The study provides information on key reproductive and sexual health indicators in young women and men age 15-24 in 38 developing countries. The data come from Demographic and Health Surveys (DHS) and AIDS Indicator Surveys (AIS) conducted between 2001 and 2005. Indicators are selected for the following key areas: background characteristics; adolescent pregnancy; contraception; sexual activity; and HIV/AIDS-related knowledge, attitudes, and behaviors. Additional analysis examines the association of various individual and household characteristics with the key indicators.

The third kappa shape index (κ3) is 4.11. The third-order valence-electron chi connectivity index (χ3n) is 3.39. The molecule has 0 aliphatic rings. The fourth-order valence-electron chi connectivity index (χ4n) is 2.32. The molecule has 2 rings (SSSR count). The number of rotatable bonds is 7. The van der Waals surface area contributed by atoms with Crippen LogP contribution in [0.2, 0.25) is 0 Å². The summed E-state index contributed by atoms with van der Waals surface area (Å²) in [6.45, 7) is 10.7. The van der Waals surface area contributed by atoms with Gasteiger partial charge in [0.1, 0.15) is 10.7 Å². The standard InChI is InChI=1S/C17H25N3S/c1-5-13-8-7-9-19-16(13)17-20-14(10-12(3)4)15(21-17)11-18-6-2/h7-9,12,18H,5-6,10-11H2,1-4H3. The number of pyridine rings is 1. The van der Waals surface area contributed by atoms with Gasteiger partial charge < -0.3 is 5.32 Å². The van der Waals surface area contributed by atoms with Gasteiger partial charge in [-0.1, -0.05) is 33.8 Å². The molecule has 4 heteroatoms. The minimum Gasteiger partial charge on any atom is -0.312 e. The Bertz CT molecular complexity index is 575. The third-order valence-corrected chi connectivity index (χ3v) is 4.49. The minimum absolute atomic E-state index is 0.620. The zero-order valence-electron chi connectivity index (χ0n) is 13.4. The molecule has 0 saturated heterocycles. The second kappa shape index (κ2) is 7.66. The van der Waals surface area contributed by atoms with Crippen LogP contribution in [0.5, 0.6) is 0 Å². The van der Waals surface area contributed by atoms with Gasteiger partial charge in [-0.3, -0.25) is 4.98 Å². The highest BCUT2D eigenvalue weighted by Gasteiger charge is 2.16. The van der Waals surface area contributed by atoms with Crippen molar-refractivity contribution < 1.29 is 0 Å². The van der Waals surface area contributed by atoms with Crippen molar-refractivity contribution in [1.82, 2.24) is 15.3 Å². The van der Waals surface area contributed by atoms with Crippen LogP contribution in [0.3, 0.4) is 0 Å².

The findings indicate that adolescent pregnancy is more common in sub-Saharan Africa and Latin America and the Caribbean than in South/Southeast Asia when considering surveys where all women are interviewed, regardless of marital status. In all regions, knowledge of any method of contraception is high among young women and nearly universal among young men. Young men are less likely to practice primary abstinence than young women. In addition, multiple sexual partnerships and engaging in higher-risk sex are much more common among young men than young women. Nearly all youth have heard of HIV/AIDS and are aware of prevention methods. HIV testing is rare among both sexes.